DENVER -- Dante Bichette became one of the Rockies' earliest stars with his bat, so much so that the Colorado Sports Hall of Fame this week announced that Bichette will be a member of its 2017 class of inductees.
So it comes almost as a shock to learn what Bichette, 53, is doing these days: pitching.
On Wednesday, Bichette discussed his Colorado sports honor from Phoenix, where he was pitching for the EC Cardinals, a men's team out of Charlottesville, Va. It's one of several teams Bichette -- who resides near St. Petersburg, Fla. -- has been known to pitch for these days.
"The knees give me a hard time, so I don't hit much anymore -- too much pressure," Bichette said, laughing. "I like to pitch now. I've thrown a lot of batting practice to my boys [Dante Jr. is a Double-A prospect with the Yankees, and Bo is a Blue Jays prospect in Class A], so my arm is in good shape. I've got a fastball, a curve and a changeup, and I'll drop down a little, submarine style. I was at 90 mph a few years back, but I don't know if I can touch that anymore."
But Bichette is a Colorado Sports Hall of Fame inductee because he could really hit. He had a 14-season career as an outfielder. In seven seasons with the Rockies (1993-99), he compiled a .316 batting average that's tied for third-best in club history. His 201 home runs rank fourth.
Bichette had on-and-off success with the Angels (1988-90) and Brewers (1991-92). But after the '92 season, he was traded to the Rockies after the expansion draft, and he embraced the new start with his new club.
"I remember Jerry McMorris [the club's principal owner] saying at our very first meeting that this is a great opportunity for every one of us," said Bichette, who served as the Rockies' hitting coach in 2013. "These fans had been waiting a long time for baseball, and they were going to show up. I remember taking that to heart. I figured it was time to do it. It just worked out."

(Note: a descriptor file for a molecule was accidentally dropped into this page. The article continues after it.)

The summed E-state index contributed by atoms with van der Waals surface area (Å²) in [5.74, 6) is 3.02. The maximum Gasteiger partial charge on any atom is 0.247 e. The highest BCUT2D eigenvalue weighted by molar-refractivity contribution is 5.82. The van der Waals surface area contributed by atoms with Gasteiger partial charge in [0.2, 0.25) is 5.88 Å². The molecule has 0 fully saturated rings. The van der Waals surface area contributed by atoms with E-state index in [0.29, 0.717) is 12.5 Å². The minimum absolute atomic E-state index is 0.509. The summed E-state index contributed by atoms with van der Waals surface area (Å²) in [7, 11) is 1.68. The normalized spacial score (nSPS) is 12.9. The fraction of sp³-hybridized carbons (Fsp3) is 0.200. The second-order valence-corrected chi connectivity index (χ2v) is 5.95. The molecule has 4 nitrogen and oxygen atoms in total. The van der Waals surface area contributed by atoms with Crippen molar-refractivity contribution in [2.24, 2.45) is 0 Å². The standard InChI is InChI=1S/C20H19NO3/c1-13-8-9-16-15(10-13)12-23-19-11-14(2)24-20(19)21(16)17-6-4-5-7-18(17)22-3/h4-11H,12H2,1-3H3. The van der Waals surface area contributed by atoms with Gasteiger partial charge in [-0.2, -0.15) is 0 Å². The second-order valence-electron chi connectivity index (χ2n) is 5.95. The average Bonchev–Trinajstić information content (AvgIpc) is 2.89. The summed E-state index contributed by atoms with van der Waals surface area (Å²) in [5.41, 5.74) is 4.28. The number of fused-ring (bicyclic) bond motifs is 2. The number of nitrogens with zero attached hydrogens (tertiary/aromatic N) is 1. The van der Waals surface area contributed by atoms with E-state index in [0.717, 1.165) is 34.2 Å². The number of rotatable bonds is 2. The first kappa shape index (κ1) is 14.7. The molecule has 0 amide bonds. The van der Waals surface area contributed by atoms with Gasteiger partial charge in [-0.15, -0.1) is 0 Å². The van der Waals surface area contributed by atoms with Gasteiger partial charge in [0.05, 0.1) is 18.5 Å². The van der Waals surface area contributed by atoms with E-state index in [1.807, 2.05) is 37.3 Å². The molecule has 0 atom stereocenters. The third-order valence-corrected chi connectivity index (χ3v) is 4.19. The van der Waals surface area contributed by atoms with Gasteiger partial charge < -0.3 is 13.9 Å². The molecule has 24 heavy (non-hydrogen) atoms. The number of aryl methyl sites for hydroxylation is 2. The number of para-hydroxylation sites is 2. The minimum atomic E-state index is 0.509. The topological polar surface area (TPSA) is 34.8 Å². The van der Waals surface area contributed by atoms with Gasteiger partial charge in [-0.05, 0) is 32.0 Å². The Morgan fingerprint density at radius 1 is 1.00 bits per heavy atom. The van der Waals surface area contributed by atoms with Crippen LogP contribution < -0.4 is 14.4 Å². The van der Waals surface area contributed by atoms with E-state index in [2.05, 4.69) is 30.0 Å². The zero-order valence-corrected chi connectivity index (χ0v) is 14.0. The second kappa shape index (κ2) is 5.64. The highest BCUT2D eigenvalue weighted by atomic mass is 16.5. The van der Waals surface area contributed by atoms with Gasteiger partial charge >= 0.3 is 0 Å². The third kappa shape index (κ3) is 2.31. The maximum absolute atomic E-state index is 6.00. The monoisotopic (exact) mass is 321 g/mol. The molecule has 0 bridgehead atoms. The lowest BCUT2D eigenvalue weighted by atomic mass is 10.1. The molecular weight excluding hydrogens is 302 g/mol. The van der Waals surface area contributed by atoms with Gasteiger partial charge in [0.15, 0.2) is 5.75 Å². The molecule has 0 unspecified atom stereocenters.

Bichette hit the first home run in club history, on a solo shot off the Mets' Bret Saberhagen at Shea Stadium on April 7, 1993. He also launched a 14th-inning home run against the Mets in the 1995 inaugural game at Coors Field. His best season was 1995, when he led the National League in home runs (40), RBIs (128), hits (197) and slugging percentage (.620). He barely lost in the MVP Award voting to the Reds' Barry Larkin.
Bichette said he is proud to be remembered in a place he will always remember.
"It was a special place to me, what I call my baseball home," Bichette said. "That's the best thing an athlete can wish for, to be remembered. Even fans who weren't old enough to see me kind of remember you, because they've heard the stories. It's kind of nice to have a little legacy."
Bichette is part of a six-member class that also consists of former Denver Broncos star Champ Bailey, world-class Olympic skier and former University of Colorado and NFL football plyer Jeremy Bloom, world-famous squash player Hashim Kahn, renowned high school football player and high school swimming and diving coach Maurice "Stringy" Ervin, and University of Colorado All-American and Cleveland Browns and Washington Redskins star lineman John B. Wooten.
The Rockies also are represented in the Colorado Sports Hall of Fame by Vinny Castilla, original manager Don Baylor, Andres Galarraga, Todd Helton, Larry Walker and former club president Keli McGregor, an accomplished collegiate and pro football player before joining the Rockies.
The 2017 class will be honored at the Colorado Sports Hall of Fame's 53rd annual banquet on April 27 at the Denver Marriott City Center. The Colorado Sports Hall of Fame & Museum is at Gate 1 on the west side of Sports Authority Field at Mile High Stadium in Denver.